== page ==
“We have to be more specific and give a time frame during the winter hours, when kids go to school,” he said. “That’s why the ordinance has been created. There are too many kids coming in (to Jackson schools) from campgrounds and the taxpayers are picking up the costs, which amounts to thousands and thousands of dollars.”
Some people leave the campground for a day or two after the first 15-day period expires and then come back for the next 15 days, so that has forced officials to amend the ordinance, he said.
“You may not be violating (the rules), but there are some who do,” Kafton told Pfefferkorn.
Darren Guglielmelli, who owns Tip Tam Campground, said he was concerned about the potential loss of income needed to operate his business. He said the campground only has a certain number of days to produce the revenue that is needed to produce the taxes he has to pay.
“You are actually cutting out a five-month period of earning (for us),” he told the council. “When you look at rising taxes (and other costs), we can only raise our daily rates, but then you’re pushing people away who may not be able to afford it.”
Guglielmelli said other area businesses, such as supermarkets, will be hurt by the new regulations pertaining to campgrounds.
Resident Joannne Guglielmelli, the mother of the Tip Tam Campground owner, said there are people who leave their camping vehicle at a campground and then return.
“We had two gentlemen who were (touring) with (a musician),” she said. “Their units would be left in our campground while they were on the tour. Should I send them to (a Freehold Township campground) and lose that income? We keep a log book of everyone who comes in. We are hard-working people and we need to make our money to survive.”
Kafton said this is a serious matter at the moment and said a meeting could be set up with the campground owners to work together and listen to their concerns. If it means there is a reasonable cause to make a change, officials will be able to amend the ordinance, he said.
Councilwoman Bobbie Rivere said the ordinance should be adopted and said it can be amended if it needs to be.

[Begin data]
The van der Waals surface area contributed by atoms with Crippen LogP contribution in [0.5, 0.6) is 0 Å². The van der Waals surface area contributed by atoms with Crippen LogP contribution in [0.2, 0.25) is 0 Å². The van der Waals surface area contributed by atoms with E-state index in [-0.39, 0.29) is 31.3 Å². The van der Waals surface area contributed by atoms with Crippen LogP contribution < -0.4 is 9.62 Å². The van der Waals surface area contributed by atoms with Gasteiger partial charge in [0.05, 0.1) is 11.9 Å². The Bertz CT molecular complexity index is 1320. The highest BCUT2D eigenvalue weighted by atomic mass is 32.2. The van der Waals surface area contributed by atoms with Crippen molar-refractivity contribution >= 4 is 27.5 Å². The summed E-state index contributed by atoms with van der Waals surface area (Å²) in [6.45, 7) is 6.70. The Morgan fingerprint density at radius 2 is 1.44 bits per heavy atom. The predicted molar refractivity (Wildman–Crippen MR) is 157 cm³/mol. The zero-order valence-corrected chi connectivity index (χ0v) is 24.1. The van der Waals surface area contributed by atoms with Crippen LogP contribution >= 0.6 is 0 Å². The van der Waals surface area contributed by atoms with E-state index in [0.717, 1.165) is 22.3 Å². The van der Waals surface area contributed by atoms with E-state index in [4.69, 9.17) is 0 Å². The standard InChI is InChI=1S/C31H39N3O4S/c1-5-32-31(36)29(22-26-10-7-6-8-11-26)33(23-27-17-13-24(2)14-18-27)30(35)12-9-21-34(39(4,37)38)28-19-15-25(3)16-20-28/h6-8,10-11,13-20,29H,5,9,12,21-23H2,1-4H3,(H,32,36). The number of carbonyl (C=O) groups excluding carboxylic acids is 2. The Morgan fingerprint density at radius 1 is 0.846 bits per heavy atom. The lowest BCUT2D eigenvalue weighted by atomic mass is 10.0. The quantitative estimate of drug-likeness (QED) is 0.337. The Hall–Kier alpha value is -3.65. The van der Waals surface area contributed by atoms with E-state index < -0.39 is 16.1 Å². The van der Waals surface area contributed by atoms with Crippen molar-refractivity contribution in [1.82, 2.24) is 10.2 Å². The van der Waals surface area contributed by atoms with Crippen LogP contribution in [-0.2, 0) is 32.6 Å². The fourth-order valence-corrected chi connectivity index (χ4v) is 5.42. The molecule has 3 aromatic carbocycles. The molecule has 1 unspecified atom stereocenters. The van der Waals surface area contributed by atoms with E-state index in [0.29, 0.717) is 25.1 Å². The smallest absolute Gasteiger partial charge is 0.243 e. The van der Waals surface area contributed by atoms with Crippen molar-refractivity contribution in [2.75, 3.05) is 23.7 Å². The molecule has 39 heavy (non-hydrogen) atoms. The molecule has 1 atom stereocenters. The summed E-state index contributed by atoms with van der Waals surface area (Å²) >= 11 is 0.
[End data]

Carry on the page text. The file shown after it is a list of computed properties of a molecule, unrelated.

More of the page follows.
Grillo said the ordinance covers all the bases and sets up ground rules that give township representatives the right to go into the campgrounds and write summonses for violations.
“Before it was so wide open with no restrictions,” said Grillo. “We would go into court with a summons and it would be thrown out because there were no set dates.”
Grillo said the amended ordinance not only sets the guidelines, but allows for a permit to be obtained to operate while people need to stay.
Jackson Police Department Capt. Christopher Dunton said the issue of residency also includes certain issues that the police department deals with on a regular basis in terms of criminal elements.
“This also poses an economic burden on the police department and the residents,” Dunton said. “We spend a tremendous amount of time dealing with the criminal element which occurs in the campgrounds where people take up residence.”
Ordinance Has Teeth but Gives Latitude
The amended ordinance gives the code enforcement officer a great deal of latitude and a greater ability to enforce the laws, Dunton said.
Resident Richard Zauner said the solution is simple. He said if there are children at a campground the youngsters cannot be registered in school. He said the children should have to find a permanent residence before being permitted to enroll in Jackson’s schools.
However, a school district official subsequently told the Tri-Town News that if a child has a Jackson address that can be verified, the youngster is permitted to enroll in the district.
Kafton, who is a local businessman, said it is not the aim of officials to prohibit anyone from making money at a business in Jackson.
He said officials are just trying to make sure people are not living at a campground permanently, putting children into the school district and having taxpayers pick up the educational costs.
The ordinance, approved in December, became effective this month.